The Real McCoy (My Southern Heritage)

In my family, I’m the city girl, the one who grew up surrounded by concrete and art and good shopping malls (You’d be surprised how much the caliber of your shopping malls increases when you move to the state’s metropolises, and how much this matters as an adolescent girl). I had cousins in small towns in Eastern Kentucky and suburban Oklahoma. To them, I was different. I didn’t talk like them, I didn’t dress like them, I didn’t go to church like them. But my Southern story is part of theirs, and theirs is part of mine, and they all start over a century and a half ago in the deep dark hills of eastern Kentucky. The history of my family is the copper still in which my own Southern identity was brewed. So, a little history lesson.

eastern-kentucky, pineville, kentucky
The flood wall welcoming me to my mom’s hometown of Pineville

My mother’s family are McCoys, as in those McCoys, of the Hatfields and McCoys…and recently Kevin Costner. Back in the day, the McCoys lived mostly on the Kentucky side of the Big Sandy river, while the Hatfields lived mostly on the West Virginia side (The perfect set-up for a bitter rivalry, water dividing them and all — a terrestrial dividing line is never a good way to put a kibosh on tension).

The History Channel series is actually a fairly accurate retelling of the feud, though if you ask my family it’s slightly skewed towards the Hatfields, but I suppose we’re biased. The feud has all the makings of the greatest of tragedies — murder, star-crossed lovers, local government corruption, swine ownership disputes (ok, maybe that last one’s a little out there) — but it ends up reading a bit like a Post-Bellum Appalachian Soap Opera.

It begins with a murder. In 1863, Asa Harmon McCoy was discharged from the Union Army due to a broken leg. Many of his neighbors, and some of his own family, saw Asa’s military service as treason. His detractors included one Jim Vance, the uncle of the Hatfield Patriarch: William Anderson ‘Devil Anse’ Hatfield. On January 7, 1865, Asa was murdered by a group called the Logan County Wildcats, believed to include both Vance and Devil Anse Hatfield. In historical hindsight, this event is actually seen as separate from the feud itself, but still, it’s important in setting up the dramatic tensions between the two families.

Chapter Two: Dispute over the Ownership of a Hog. Things really kicked off in 1878 when Randolph McCoy claimed that a pig in the possession of Floyd Hatfield was rightfully his. The dispute was taken to the Justice of the Peace (a Hatfield) who ruled in favor of his kinsmen. Two McCoys retaliated by murdering the main witness (a relative of both families—every family has a black sheep, but sometime they have to share). The murderers were later acquitted on the grounds of self-defense.

Next, we come to the star-crossed lovers. Roseanna McCoy entered into a courtship with Johnse Hatfield, leaving her family and running away with him to West Virginia. She eventually returned (they were on a break), but when the couple tried to rekindle their relationship, the McCoys had Johnse arrested for outstanding bootlegging warrants. Overhearing her family’s plot, Roseanna rode through the night, Paul Revere style, to warn the Hatfields of her lover’s impending doom. Johnse’s family rescued him before he could be charged, and he repaid Roseanna for her troubles by abandoning her, pregnant, to marry her cousin Nancy in 1881 (told you it was a soap opera).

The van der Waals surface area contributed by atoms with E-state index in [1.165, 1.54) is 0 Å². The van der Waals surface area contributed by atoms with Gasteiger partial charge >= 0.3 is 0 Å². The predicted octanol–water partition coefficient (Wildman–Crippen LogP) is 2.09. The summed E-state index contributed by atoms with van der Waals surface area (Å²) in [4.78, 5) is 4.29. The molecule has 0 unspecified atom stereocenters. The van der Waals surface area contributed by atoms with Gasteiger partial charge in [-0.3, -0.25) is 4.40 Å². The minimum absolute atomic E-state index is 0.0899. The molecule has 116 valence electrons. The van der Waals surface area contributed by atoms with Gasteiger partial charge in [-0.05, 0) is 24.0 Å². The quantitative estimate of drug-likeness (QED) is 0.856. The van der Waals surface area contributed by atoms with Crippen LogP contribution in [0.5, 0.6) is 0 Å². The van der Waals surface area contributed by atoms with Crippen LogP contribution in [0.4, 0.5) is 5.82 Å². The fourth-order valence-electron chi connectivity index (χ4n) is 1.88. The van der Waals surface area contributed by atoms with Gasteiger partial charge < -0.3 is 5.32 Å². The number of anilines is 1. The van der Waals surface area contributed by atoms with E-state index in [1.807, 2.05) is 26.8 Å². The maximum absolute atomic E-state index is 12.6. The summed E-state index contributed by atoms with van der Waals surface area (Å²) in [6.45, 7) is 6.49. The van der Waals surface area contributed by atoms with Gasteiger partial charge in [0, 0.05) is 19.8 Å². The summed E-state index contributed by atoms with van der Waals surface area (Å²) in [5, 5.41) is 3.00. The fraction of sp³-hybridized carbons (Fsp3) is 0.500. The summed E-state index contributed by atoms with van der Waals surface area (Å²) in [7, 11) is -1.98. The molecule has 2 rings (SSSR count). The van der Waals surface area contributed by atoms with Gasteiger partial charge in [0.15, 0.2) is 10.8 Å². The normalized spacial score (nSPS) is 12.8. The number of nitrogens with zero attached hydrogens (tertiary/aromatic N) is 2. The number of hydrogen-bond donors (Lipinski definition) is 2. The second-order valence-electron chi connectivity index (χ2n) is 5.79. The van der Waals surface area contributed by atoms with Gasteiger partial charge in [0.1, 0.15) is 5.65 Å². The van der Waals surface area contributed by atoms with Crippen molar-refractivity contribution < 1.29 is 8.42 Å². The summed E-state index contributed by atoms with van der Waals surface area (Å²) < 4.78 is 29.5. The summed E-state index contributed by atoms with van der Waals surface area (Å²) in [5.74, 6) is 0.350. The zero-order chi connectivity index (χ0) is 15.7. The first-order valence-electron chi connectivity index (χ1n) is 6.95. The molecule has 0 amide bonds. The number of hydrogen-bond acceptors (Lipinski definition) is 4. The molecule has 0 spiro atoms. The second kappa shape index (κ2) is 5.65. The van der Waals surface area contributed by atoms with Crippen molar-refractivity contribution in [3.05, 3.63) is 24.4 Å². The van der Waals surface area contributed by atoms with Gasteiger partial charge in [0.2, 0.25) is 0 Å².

The story gets convoluted from here, with the two families going back and forth for another decade of beatings, firing squads, pawpaw trees, arson, betrayal, and revenge. A dozen people were killed and several injured. Eventually, the violence grew extreme, and the McCoys fled to Pikeville to escape the Hatfield raids that were terrorizing men, women, and children alike. The law intervened, several Hatfields were hung, and the two clans ultimately decided to call it a draw and moved on with their lives. The last official trial was held in 1901, but a formal truce wasn’t declared until 2003, signed by the governors of Kentucky and West Virginia and officially putting the bloody episode to rest.

So why is this important? I think we cling to history for two reasons: to remember the things we did wrong, the things that shouldn’t happen again, and to remind us that we come from somewhere, from something larger than our own individual experiences.

I didn’t grow up in the same small towns as the rest of my family. I had posh boutiques and hip restaurants and 600,000 neighbors instead of 1,600. But the roots of our stories are the same. There’s beauty in being from something, in being one tiny speck in a larger constellation of historical events and cultural touchstones. And to me, that’s what this blog is about: We’re all Southern, even if we all got there differently. My Southernness is different from my mother’s, or my grandmother’s, or my cousins’, but that doesn’t make any of them any less valid or valuable. An identity isn’t just one specific thing: whether it’s a person or a region or a family story, everything has multiple sides. The McCoy part of me is just one ingredient in the cocktail of my identity. When I was younger, it was the bit that was hard to swallow, but as I age, it goes down smooth.


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